Alongside these legally-binding instruments, a set of standards or codes has been developed over the years with a recent emphasis on wider ESG considerations. The standards or codes have been developed by the industry and apply only on a voluntary basis alongside applicable laws (and in particular if these laws are less stringent on ESG issues). In addition to the Equator Principles, the IFC Performance Standards and other equivalent or derived environmental and social standards (which are discussed below), there is an emerging voluntary framework impacting project finance and its stakeholders to various degrees. For example, the United Nations Sustainable Development Goals set in September 2015 by the United Nations Assembly aim for a holistic approach to achieving sustainable development for all, and the United Nations Principles for Responsible Investment (PRI) (discussed below).

iii Geographical and sectoral considerations

Some high profile financial institutions have recently ended their support for the funding of coal and other carbon intensive fossil fuels. This has generally been well received in more advanced economies such as in Western Europe but it may have limited benefits elsewhere, considering the needs faced by a number of developing countries coupled with their easier access to fossil fuels in many cases.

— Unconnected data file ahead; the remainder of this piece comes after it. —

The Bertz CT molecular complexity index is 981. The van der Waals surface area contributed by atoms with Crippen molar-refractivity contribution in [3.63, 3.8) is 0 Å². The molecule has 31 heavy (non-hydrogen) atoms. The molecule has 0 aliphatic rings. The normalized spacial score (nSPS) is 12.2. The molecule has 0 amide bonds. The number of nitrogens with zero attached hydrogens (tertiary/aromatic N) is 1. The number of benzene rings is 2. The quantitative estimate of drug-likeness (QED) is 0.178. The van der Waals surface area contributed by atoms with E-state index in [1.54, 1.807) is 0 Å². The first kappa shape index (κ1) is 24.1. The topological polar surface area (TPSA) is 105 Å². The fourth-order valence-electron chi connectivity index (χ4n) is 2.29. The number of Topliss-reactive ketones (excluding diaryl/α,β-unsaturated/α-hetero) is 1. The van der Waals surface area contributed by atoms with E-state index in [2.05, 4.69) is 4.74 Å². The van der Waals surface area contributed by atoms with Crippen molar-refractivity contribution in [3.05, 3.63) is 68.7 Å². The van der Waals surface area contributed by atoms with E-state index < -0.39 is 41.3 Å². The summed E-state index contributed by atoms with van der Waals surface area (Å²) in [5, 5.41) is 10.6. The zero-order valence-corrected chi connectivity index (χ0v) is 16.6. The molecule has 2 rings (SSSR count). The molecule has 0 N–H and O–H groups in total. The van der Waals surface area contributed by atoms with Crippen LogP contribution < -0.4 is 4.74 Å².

Certain types of fossil fuels, in particular gas, have a major role to play in the transition towards a universal sustainable energy model, and renewables projects are not necessarily as sustainable as they may initially seem (e.g., solar panels being manufactured with 'modern slavery').

The vast majority of project finance funders and sponsors generally take a nuanced and pragmatic approach to the eligibility of infrastructure and energy projects, balancing social responsibility considerations with wider socioeconomic benefits on a case-by-case basis.

II Environmental and social impact

i Risks at different stages of a project

As with most (if not all) aspects of a project, the environmental and social impact risks will vary with the different stages of a project.

Construction is considered the riskiest time for any project. Construction works can be disruptive to the environment and local populations, as the act of construction, by its very nature, requires the environment to be altered at the project site. Even a project with clear environmental benefits, such as renewable energy, can have a significant negative environmental impact. A hydroelectric project can involve the damming of rivers and filling of reservoirs; a wind farm may require woodland to be cleared, and will require trackways to be built and foundations to be dug. If not properly managed, these risks can jeopardise support for a project that might otherwise bring significant positive benefits.